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Photography, as you know, is fundamentally the capturing of light; you are not taking pictures of objects as much as you are recording the light that is bouncing off of them. In the early days of photography, the only medium available to capture this light was monochromatic film, commonly known as black and white. In the 1930s, the invention of Kodachrome, the first successfully mass-produced color film, ushered in an age of color to the art form.
Instead of fading away, however, black and white photography remained throughout the birth of color, and even increased in popularity in the following decades, due to its simplicity and ability to display tones more dramatically than color usually can.
What makes black and white photography retain its timelessness? A compelling picture is always based on the same fundamentals; lighting, tonal range, shapes, patterns and textures. A black and white photo breaks these fundamentals down to their basics, and is not hindered by the distraction and complexity that color can sometimes contribute. It is truly an art form. The reality of a scene depicted in color is transformed into an artistic interpretation when shown in shades of grey.
So what do you need to understand in order to produce a great monochrome photo?
Visualize in Black and White
One of the most helpful things you can do is something that takes place before you even click the shutter button. Training yourself to envision a scene in black and white will help determine if it will work in that state, or if it would be better left to color. Since you won’t have color in the final shot, you’ll need to visualize the core of the scene instead:
- How is the light behaving on the objects in the scene?
- What forms are involved?
- Are there lights, darks, and shades in between, giving you a good tonal range?
Scenes that contain contrast and texture will usually provide a good end result when converted to black and white. Fortunately, you can apply monochrome to almost any type of photography, including landscape, portrait, and street photography. The resulting feel of the image depends on the subject; landscape shots of the ocean will have more highlighted textures of the waves, and street portraits done in black and white can have a grittier, more dramatic feel.
Taking the Shot
Many of the basic principles of photography apply when shooting for black and white as well. You’ll need to compose the scene properly, utilizing the rule of thirds where applicable, and properly expose the shot. As always, you’ll want to shoot in RAW, so that any necessary adjustments can be made such as exposure and levels before you begin post-processing.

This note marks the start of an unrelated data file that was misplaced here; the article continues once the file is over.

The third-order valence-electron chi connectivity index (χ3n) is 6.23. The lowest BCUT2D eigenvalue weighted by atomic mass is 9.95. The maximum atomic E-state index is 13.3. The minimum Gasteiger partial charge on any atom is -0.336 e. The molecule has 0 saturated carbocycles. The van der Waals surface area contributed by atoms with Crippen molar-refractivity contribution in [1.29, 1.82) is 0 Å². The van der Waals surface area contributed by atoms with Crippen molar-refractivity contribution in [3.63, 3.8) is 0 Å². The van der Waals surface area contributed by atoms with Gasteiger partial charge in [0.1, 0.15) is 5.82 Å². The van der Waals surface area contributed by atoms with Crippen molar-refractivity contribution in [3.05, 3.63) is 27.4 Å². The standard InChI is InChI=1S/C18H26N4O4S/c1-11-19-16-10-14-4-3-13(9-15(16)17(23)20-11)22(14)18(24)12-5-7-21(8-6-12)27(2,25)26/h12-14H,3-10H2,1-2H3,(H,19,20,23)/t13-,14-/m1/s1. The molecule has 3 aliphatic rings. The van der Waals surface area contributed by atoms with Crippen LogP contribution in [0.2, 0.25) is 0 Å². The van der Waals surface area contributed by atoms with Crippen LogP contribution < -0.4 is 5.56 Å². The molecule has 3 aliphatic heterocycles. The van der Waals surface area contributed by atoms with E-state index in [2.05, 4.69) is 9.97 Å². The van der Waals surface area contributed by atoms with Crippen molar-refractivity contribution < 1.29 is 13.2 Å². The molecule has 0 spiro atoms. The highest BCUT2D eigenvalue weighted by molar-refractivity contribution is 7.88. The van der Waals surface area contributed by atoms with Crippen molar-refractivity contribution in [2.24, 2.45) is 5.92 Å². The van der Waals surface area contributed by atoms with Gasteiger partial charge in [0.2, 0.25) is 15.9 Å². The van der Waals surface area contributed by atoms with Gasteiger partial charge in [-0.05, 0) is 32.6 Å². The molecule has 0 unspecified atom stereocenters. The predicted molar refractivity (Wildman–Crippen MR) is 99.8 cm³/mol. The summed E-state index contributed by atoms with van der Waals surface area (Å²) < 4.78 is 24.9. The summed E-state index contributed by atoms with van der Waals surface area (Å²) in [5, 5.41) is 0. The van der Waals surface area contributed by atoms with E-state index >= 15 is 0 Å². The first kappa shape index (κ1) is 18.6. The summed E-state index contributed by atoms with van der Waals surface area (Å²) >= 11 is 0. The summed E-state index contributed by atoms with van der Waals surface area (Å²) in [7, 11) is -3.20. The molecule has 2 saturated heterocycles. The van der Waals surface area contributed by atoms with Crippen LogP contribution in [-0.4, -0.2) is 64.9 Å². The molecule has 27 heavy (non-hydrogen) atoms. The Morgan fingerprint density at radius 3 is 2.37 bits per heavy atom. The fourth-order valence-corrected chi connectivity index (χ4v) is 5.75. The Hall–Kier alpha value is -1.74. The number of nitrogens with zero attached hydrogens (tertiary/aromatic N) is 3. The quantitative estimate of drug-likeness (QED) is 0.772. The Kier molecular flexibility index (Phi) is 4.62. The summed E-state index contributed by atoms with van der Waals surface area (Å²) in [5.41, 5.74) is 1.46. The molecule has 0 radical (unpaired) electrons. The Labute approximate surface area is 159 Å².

When composing, pay special attention to the lines and shapes in the image. These components are even more important when the photo is desaturated.
Finally, you may benefit from using a polarizing filter. This lens attachment will reduce, or remove, reflections that may be apparent in water or other shiny surfaces. Since these reflections could take away focus from your subject matter, it’s best to do this during the shooting process rather than post-production.
The most important step in this process is actually converting the shot into black and white. While almost all DSLRs have the ability to shoot in black and white initially, you’re losing an important advantage; the photo will permanently be monochrome. Photographers sometimes think that a poor image can somehow be “saved” by being converted into black and white; this is not always the case. If you shoot in JPG format and the black and white (monochrome) setting on your camera, you’ll be producing a black and white JPG image, and lose the ability to convert to color or take advantage of RAW adjustments. BUT if you shoot in RAW in this mode you will still have all the colour data but have the advantage of seeing a black and white preview on the camera screen.
Black and white conversions in an image editor such as Photoshop can usually be categorized in two ways; destructive, and non-destructive. Obviously, destructive methods actually modify pixels and cannot be easily adjusted. Converting directly to greyscale is a long-used example of this method. Preferably, you want to use a non-destructive method that will allow you to make continued adjustments to the image until you have the tone and shading desired.